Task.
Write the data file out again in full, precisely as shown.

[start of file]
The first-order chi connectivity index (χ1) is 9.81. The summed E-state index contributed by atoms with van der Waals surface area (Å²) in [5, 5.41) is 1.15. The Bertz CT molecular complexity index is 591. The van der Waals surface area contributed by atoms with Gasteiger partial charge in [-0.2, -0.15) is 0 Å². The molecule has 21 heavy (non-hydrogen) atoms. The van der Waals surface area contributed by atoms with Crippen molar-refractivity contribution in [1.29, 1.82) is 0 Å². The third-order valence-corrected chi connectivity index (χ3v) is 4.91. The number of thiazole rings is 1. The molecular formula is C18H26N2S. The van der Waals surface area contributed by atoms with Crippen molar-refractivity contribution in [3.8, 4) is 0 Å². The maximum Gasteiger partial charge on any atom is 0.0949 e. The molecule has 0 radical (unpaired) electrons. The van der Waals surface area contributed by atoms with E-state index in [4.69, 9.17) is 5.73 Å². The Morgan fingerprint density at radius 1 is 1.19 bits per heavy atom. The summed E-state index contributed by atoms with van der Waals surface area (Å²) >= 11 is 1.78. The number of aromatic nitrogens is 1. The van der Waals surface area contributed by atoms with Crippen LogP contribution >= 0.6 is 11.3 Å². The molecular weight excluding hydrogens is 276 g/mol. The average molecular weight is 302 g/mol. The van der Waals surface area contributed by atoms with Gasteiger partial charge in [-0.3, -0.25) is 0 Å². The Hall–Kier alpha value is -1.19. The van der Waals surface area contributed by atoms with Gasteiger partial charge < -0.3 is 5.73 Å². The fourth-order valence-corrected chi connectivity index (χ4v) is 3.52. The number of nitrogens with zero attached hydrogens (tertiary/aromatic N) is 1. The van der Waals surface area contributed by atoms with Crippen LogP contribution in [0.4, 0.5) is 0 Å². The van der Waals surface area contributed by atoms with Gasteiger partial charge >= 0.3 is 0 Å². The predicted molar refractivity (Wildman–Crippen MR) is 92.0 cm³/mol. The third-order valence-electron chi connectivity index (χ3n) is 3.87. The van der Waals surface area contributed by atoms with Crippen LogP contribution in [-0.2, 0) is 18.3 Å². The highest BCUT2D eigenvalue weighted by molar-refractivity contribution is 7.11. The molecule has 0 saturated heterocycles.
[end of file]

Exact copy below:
The first-order chi connectivity index (χ1) is 9.81. The summed E-state index contributed by atoms with van der Waals surface area (Å²) in [5, 5.41) is 1.15. The Bertz CT molecular complexity index is 591. The van der Waals surface area contributed by atoms with Gasteiger partial charge in [-0.2, -0.15) is 0 Å². The molecule has 21 heavy (non-hydrogen) atoms. The van der Waals surface area contributed by atoms with Crippen molar-refractivity contribution in [1.29, 1.82) is 0 Å². The third-order valence-corrected chi connectivity index (χ3v) is 4.91. The number of thiazole rings is 1. The molecular formula is C18H26N2S. The van der Waals surface area contributed by atoms with Crippen molar-refractivity contribution in [3.8, 4) is 0 Å². The maximum Gasteiger partial charge on any atom is 0.0949 e. The molecule has 0 radical (unpaired) electrons. The van der Waals surface area contributed by atoms with E-state index in [4.69, 9.17) is 5.73 Å². The Morgan fingerprint density at radius 1 is 1.19 bits per heavy atom. The summed E-state index contributed by atoms with van der Waals surface area (Å²) >= 11 is 1.78. The number of aromatic nitrogens is 1. The van der Waals surface area contributed by atoms with Crippen LogP contribution >= 0.6 is 11.3 Å². The molecular weight excluding hydrogens is 276 g/mol. The average molecular weight is 302 g/mol. The van der Waals surface area contributed by atoms with Gasteiger partial charge in [-0.3, -0.25) is 0 Å². The Hall–Kier alpha value is -1.19. The van der Waals surface area contributed by atoms with Gasteiger partial charge < -0.3 is 5.73 Å². The fourth-order valence-corrected chi connectivity index (χ4v) is 3.52. The number of nitrogens with zero attached hydrogens (tertiary/aromatic N) is 1. The van der Waals surface area contributed by atoms with Crippen LogP contribution in [0.4, 0.5) is 0 Å². The van der Waals surface area contributed by atoms with Gasteiger partial charge >= 0.3 is 0 Å². The predicted molar refractivity (Wildman–Crippen MR) is 92.0 cm³/mol. The third-order valence-electron chi connectivity index (χ3n) is 3.87. The van der Waals surface area contributed by atoms with Crippen LogP contribution in [-0.2, 0) is 18.3 Å². The highest BCUT2D eigenvalue weighted by molar-refractivity contribution is 7.11. The molecule has 0 saturated heterocycles.